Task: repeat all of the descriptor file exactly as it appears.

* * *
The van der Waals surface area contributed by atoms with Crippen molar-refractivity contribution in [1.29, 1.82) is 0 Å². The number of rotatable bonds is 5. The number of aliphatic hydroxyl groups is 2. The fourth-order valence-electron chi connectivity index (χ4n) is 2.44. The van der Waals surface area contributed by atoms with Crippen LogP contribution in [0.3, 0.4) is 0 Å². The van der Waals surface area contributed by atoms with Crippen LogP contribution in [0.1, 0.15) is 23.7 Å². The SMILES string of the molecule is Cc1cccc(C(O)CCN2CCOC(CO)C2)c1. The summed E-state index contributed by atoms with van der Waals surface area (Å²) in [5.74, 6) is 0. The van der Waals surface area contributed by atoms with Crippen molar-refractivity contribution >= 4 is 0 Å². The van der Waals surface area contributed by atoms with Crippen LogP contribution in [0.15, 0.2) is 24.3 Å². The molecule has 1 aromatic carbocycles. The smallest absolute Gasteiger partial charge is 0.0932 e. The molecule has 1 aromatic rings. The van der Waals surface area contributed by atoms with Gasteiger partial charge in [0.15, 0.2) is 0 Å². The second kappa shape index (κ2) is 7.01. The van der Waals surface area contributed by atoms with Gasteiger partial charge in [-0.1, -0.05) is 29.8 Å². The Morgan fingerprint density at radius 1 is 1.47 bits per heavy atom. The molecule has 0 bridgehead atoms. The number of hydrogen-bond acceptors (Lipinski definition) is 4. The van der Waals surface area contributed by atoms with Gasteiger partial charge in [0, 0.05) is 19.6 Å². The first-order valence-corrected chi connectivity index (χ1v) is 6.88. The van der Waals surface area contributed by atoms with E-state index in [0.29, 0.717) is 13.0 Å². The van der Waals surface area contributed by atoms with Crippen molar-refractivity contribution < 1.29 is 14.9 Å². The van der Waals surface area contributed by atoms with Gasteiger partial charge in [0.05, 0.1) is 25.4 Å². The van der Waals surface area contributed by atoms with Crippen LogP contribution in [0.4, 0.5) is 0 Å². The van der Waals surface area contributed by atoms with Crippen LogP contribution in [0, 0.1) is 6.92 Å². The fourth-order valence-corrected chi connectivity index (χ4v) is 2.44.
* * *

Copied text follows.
The van der Waals surface area contributed by atoms with Crippen molar-refractivity contribution in [1.29, 1.82) is 0 Å². The number of rotatable bonds is 5. The number of aliphatic hydroxyl groups is 2. The fourth-order valence-electron chi connectivity index (χ4n) is 2.44. The van der Waals surface area contributed by atoms with Crippen LogP contribution in [0.3, 0.4) is 0 Å². The van der Waals surface area contributed by atoms with Crippen LogP contribution in [0.1, 0.15) is 23.7 Å². The SMILES string of the molecule is Cc1cccc(C(O)CCN2CCOC(CO)C2)c1. The summed E-state index contributed by atoms with van der Waals surface area (Å²) in [5.74, 6) is 0. The van der Waals surface area contributed by atoms with Crippen molar-refractivity contribution >= 4 is 0 Å². The van der Waals surface area contributed by atoms with Crippen LogP contribution in [0.15, 0.2) is 24.3 Å². The molecule has 1 aromatic carbocycles. The smallest absolute Gasteiger partial charge is 0.0932 e. The molecule has 1 aromatic rings. The van der Waals surface area contributed by atoms with Gasteiger partial charge in [0.15, 0.2) is 0 Å². The second kappa shape index (κ2) is 7.01. The van der Waals surface area contributed by atoms with Gasteiger partial charge in [-0.1, -0.05) is 29.8 Å². The Morgan fingerprint density at radius 1 is 1.47 bits per heavy atom. The molecule has 0 bridgehead atoms. The number of hydrogen-bond acceptors (Lipinski definition) is 4. The van der Waals surface area contributed by atoms with Gasteiger partial charge in [0, 0.05) is 19.6 Å². The first-order valence-corrected chi connectivity index (χ1v) is 6.88. The van der Waals surface area contributed by atoms with E-state index in [0.29, 0.717) is 13.0 Å². The van der Waals surface area contributed by atoms with Crippen molar-refractivity contribution < 1.29 is 14.9 Å². The van der Waals surface area contributed by atoms with Gasteiger partial charge in [0.05, 0.1) is 25.4 Å². The van der Waals surface area contributed by atoms with Crippen LogP contribution in [0.4, 0.5) is 0 Å². The van der Waals surface area contributed by atoms with Crippen LogP contribution in [0, 0.1) is 6.92 Å². The fourth-order valence-corrected chi connectivity index (χ4v) is 2.44.